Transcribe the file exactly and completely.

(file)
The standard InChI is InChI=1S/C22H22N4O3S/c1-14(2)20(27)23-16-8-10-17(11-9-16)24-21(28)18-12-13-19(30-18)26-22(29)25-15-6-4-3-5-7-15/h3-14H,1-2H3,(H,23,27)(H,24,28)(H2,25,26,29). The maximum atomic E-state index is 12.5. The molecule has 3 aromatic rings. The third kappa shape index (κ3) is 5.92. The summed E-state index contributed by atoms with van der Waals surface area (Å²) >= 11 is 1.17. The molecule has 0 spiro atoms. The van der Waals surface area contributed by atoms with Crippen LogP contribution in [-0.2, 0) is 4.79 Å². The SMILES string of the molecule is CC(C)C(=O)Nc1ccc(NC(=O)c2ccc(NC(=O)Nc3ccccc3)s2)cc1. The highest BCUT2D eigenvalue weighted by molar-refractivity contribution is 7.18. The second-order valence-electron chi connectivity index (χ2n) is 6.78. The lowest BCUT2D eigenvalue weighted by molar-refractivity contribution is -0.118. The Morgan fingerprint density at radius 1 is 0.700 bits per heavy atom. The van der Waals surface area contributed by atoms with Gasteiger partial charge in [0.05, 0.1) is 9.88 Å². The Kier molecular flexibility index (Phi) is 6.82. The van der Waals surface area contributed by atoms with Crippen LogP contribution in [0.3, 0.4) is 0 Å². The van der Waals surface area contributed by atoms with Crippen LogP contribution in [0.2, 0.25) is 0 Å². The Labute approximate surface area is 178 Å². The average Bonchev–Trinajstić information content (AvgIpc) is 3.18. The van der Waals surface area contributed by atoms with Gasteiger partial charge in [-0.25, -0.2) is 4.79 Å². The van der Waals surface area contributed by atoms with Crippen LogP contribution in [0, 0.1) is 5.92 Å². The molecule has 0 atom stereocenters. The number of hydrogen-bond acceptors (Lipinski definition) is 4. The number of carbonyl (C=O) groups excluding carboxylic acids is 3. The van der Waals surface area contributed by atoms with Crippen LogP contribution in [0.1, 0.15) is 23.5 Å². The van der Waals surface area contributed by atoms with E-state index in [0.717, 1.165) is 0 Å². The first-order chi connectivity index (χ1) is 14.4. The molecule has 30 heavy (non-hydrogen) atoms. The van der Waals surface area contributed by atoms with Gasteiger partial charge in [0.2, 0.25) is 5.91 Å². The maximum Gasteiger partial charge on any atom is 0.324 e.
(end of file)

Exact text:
The standard InChI is InChI=1S/C22H22N4O3S/c1-14(2)20(27)23-16-8-10-17(11-9-16)24-21(28)18-12-13-19(30-18)26-22(29)25-15-6-4-3-5-7-15/h3-14H,1-2H3,(H,23,27)(H,24,28)(H2,25,26,29). The maximum atomic E-state index is 12.5. The molecule has 3 aromatic rings. The third kappa shape index (κ3) is 5.92. The summed E-state index contributed by atoms with van der Waals surface area (Å²) >= 11 is 1.17. The molecule has 0 spiro atoms. The van der Waals surface area contributed by atoms with Crippen LogP contribution in [-0.2, 0) is 4.79 Å². The SMILES string of the molecule is CC(C)C(=O)Nc1ccc(NC(=O)c2ccc(NC(=O)Nc3ccccc3)s2)cc1. The highest BCUT2D eigenvalue weighted by molar-refractivity contribution is 7.18. The second-order valence-electron chi connectivity index (χ2n) is 6.78. The lowest BCUT2D eigenvalue weighted by molar-refractivity contribution is -0.118. The Morgan fingerprint density at radius 1 is 0.700 bits per heavy atom. The van der Waals surface area contributed by atoms with Gasteiger partial charge in [0.05, 0.1) is 9.88 Å². The Kier molecular flexibility index (Phi) is 6.82. The van der Waals surface area contributed by atoms with Crippen LogP contribution in [0.3, 0.4) is 0 Å². The van der Waals surface area contributed by atoms with Crippen LogP contribution in [0.2, 0.25) is 0 Å². The Labute approximate surface area is 178 Å². The average Bonchev–Trinajstić information content (AvgIpc) is 3.18. The van der Waals surface area contributed by atoms with Gasteiger partial charge in [-0.25, -0.2) is 4.79 Å². The van der Waals surface area contributed by atoms with Crippen LogP contribution in [0, 0.1) is 5.92 Å². The molecule has 0 atom stereocenters. The number of hydrogen-bond acceptors (Lipinski definition) is 4. The number of carbonyl (C=O) groups excluding carboxylic acids is 3. The van der Waals surface area contributed by atoms with Crippen LogP contribution in [0.1, 0.15) is 23.5 Å². The van der Waals surface area contributed by atoms with E-state index in [0.717, 1.165) is 0 Å². The first-order chi connectivity index (χ1) is 14.4. The molecule has 30 heavy (non-hydrogen) atoms. The van der Waals surface area contributed by atoms with Gasteiger partial charge in [0.2, 0.25) is 5.91 Å². The maximum Gasteiger partial charge on any atom is 0.324 e.